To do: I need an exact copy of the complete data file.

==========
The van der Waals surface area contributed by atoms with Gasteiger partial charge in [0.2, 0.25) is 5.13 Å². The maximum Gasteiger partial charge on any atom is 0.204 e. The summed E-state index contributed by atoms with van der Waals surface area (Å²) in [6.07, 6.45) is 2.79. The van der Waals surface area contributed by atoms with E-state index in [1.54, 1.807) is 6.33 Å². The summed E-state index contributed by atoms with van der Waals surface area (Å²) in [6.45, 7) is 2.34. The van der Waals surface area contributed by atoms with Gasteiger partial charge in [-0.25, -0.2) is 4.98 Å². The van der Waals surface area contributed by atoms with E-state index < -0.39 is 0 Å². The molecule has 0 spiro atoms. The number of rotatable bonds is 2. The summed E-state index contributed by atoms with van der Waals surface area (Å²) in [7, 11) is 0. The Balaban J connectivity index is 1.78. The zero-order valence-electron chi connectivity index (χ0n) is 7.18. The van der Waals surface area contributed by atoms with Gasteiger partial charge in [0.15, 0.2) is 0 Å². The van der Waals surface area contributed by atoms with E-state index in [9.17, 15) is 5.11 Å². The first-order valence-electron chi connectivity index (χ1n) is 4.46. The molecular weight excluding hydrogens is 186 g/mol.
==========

The van der Waals surface area contributed by atoms with Gasteiger partial charge in [0.2, 0.25) is 5.13 Å². The maximum Gasteiger partial charge on any atom is 0.204 e. The summed E-state index contributed by atoms with van der Waals surface area (Å²) in [6.07, 6.45) is 2.79. The van der Waals surface area contributed by atoms with E-state index in [1.54, 1.807) is 6.33 Å². The summed E-state index contributed by atoms with van der Waals surface area (Å²) in [6.45, 7) is 2.34. The van der Waals surface area contributed by atoms with Gasteiger partial charge in [-0.25, -0.2) is 4.98 Å². The van der Waals surface area contributed by atoms with E-state index < -0.39 is 0 Å². The molecule has 0 spiro atoms. The number of rotatable bonds is 2. The summed E-state index contributed by atoms with van der Waals surface area (Å²) in [7, 11) is 0. The Balaban J connectivity index is 1.78. The zero-order valence-electron chi connectivity index (χ0n) is 7.18. The van der Waals surface area contributed by atoms with Gasteiger partial charge in [0.15, 0.2) is 0 Å². The van der Waals surface area contributed by atoms with E-state index in [9.17, 15) is 5.11 Å². The first-order valence-electron chi connectivity index (χ1n) is 4.46. The molecular weight excluding hydrogens is 186 g/mol.